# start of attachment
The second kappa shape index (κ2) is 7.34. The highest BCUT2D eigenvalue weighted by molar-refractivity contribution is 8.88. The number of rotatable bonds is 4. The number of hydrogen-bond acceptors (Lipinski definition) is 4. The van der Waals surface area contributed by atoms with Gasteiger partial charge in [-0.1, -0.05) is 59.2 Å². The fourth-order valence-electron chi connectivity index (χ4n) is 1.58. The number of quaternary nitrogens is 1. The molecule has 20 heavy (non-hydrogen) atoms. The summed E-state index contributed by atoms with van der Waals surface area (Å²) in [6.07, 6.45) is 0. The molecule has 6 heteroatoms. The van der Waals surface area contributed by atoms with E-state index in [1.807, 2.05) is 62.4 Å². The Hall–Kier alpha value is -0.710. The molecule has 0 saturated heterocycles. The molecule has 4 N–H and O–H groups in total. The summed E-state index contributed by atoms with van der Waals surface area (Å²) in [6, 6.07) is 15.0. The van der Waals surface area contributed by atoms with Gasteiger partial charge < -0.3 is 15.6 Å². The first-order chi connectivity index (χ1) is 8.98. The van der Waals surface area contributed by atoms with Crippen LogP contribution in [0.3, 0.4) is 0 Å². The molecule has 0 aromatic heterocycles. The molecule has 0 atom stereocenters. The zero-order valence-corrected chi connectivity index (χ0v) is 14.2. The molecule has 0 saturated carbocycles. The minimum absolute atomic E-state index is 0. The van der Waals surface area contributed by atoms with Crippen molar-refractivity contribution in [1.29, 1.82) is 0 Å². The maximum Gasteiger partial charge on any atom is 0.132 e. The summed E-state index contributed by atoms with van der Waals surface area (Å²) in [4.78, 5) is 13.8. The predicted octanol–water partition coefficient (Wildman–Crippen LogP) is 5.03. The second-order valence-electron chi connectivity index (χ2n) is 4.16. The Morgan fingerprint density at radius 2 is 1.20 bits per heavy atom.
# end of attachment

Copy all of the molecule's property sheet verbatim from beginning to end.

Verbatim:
The second kappa shape index (κ2) is 7.34. The highest BCUT2D eigenvalue weighted by molar-refractivity contribution is 8.88. The number of rotatable bonds is 4. The number of hydrogen-bond acceptors (Lipinski definition) is 4. The van der Waals surface area contributed by atoms with Gasteiger partial charge in [-0.1, -0.05) is 59.2 Å². The fourth-order valence-electron chi connectivity index (χ4n) is 1.58. The number of quaternary nitrogens is 1. The molecule has 20 heavy (non-hydrogen) atoms. The summed E-state index contributed by atoms with van der Waals surface area (Å²) in [6.07, 6.45) is 0. The molecule has 6 heteroatoms. The van der Waals surface area contributed by atoms with E-state index in [1.807, 2.05) is 62.4 Å². The Hall–Kier alpha value is -0.710. The molecule has 0 saturated heterocycles. The molecule has 4 N–H and O–H groups in total. The summed E-state index contributed by atoms with van der Waals surface area (Å²) in [6, 6.07) is 15.0. The van der Waals surface area contributed by atoms with Gasteiger partial charge < -0.3 is 15.6 Å². The first-order chi connectivity index (χ1) is 8.98. The van der Waals surface area contributed by atoms with Crippen LogP contribution in [0.3, 0.4) is 0 Å². The molecule has 0 aromatic heterocycles. The molecule has 0 atom stereocenters. The zero-order valence-corrected chi connectivity index (χ0v) is 14.2. The molecule has 0 saturated carbocycles. The minimum absolute atomic E-state index is 0. The van der Waals surface area contributed by atoms with Crippen molar-refractivity contribution in [1.29, 1.82) is 0 Å². The maximum Gasteiger partial charge on any atom is 0.132 e. The summed E-state index contributed by atoms with van der Waals surface area (Å²) in [4.78, 5) is 13.8. The predicted octanol–water partition coefficient (Wildman–Crippen LogP) is 5.03. The second-order valence-electron chi connectivity index (χ2n) is 4.16. The Morgan fingerprint density at radius 2 is 1.20 bits per heavy atom.